The remarkable early paintings of the late Dame Zaha Hadid
Before Zaha Hadid completed her first built work, the Vitra Fire Station in Weil am Rhein, Germany, in 1994, she was largely considered to be a paper architect – but one whose paintings, with their magnificent treatment of scale, geometry and landscape, established her as an artistic force to be... View full entry
The architecture community reacts to Dame Hadid's death on social media
Dame Zaha Hadid, the pioneering architect, passed away earlier today. Architects, critics and other members of the larger cultural community have taken to Twitter and other social media to express their shock and grief.Here are some of the reactions – we'll add more throughout the day: View full entry
Zaha on Zaha: "I always thought, you know, I should do well because the work is good."
What was it like to be Zaha Hadid? From teaching to developing her vision to turning down an opportunity to work with Rem Koolhaas, in this remembrance we collect a few of Zaha's first-person writings and interviews about her life and work from her unparalleled, groundbreaking career. On being a... View full entry
"Dame Zaha Hadid was an inspirational woman, and the kind of architect one can only dream of being"
Visionary and highly experimental, her legacy despite her young age, is formidable. She leaves behind a body of work from buildings to furniture, footwear and cars, that delight and astound people all around the world.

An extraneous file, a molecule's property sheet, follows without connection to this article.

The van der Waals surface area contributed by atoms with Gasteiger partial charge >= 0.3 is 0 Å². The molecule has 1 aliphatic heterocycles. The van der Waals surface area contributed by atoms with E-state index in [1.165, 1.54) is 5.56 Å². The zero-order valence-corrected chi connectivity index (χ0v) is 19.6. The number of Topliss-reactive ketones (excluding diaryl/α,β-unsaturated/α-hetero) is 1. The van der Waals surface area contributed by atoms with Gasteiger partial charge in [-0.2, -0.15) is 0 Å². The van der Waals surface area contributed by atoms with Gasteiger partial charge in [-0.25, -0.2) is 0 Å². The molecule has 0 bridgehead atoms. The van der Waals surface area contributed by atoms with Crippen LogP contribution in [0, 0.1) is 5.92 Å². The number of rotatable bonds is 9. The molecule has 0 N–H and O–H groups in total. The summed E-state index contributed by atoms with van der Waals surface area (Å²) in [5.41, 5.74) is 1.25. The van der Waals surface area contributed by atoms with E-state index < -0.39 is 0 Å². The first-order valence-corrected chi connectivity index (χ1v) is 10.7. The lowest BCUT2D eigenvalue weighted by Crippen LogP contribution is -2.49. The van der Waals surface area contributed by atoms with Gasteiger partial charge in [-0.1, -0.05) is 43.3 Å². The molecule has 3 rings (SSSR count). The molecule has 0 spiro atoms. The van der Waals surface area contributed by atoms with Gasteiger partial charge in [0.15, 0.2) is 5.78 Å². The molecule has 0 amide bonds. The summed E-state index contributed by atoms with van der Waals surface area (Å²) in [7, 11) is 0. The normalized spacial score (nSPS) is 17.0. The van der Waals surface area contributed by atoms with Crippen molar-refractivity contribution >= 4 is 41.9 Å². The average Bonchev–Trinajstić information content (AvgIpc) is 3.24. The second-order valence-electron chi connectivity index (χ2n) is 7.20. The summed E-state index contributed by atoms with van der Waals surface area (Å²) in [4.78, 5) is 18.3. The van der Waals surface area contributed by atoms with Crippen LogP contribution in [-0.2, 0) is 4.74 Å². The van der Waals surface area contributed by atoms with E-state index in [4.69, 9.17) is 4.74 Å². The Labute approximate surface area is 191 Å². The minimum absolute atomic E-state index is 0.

RIBA President Jane Duncan comments on the sudden passing of Dame Zaha Hadid DBE View full entry
Zaha Hadid Dies at Age 65
She died of a heart attack on Thursday in a Miami hospital, where she was being treated for bronchitis.
— BBC News
Zaha Hadid passed away Thursday from an apparent heart attack in Miami, Florida. She was being treated in a hospital at the time. Update: Zaha Hadid's office has released an official statement on their website as follows: ZAHA HADID 1950-2016It is with great sadness that Zaha Hadid Architects... View full entry
Sir Peter Cook-designed drawing studio at the Arts University Bournemouth opened today
The Art University Bournemouth’s new drawing studio, designed by alumnus Sir Peter Cook, is to be officially today by Zaha Hadid. It is the first purpose-built drawing studio to open in the UK for 100 years and is the renowned architect and founding member of radical collective Archigram’s first building in the country.
The curved studio has been designed to emphasise natural light [...] there is a large circular north-light and a rear clerestory, which provides softer light.
Here are a few more images of the delightful little structure (via CRAB studio's website):Related news and feature stories on Archinect:Conversation with Peter Cook on the State of ThingsIn new exhibition, Sir Peter Cook reflects on architecture's possibilitiesExtraordinarily Beautiful... View full entry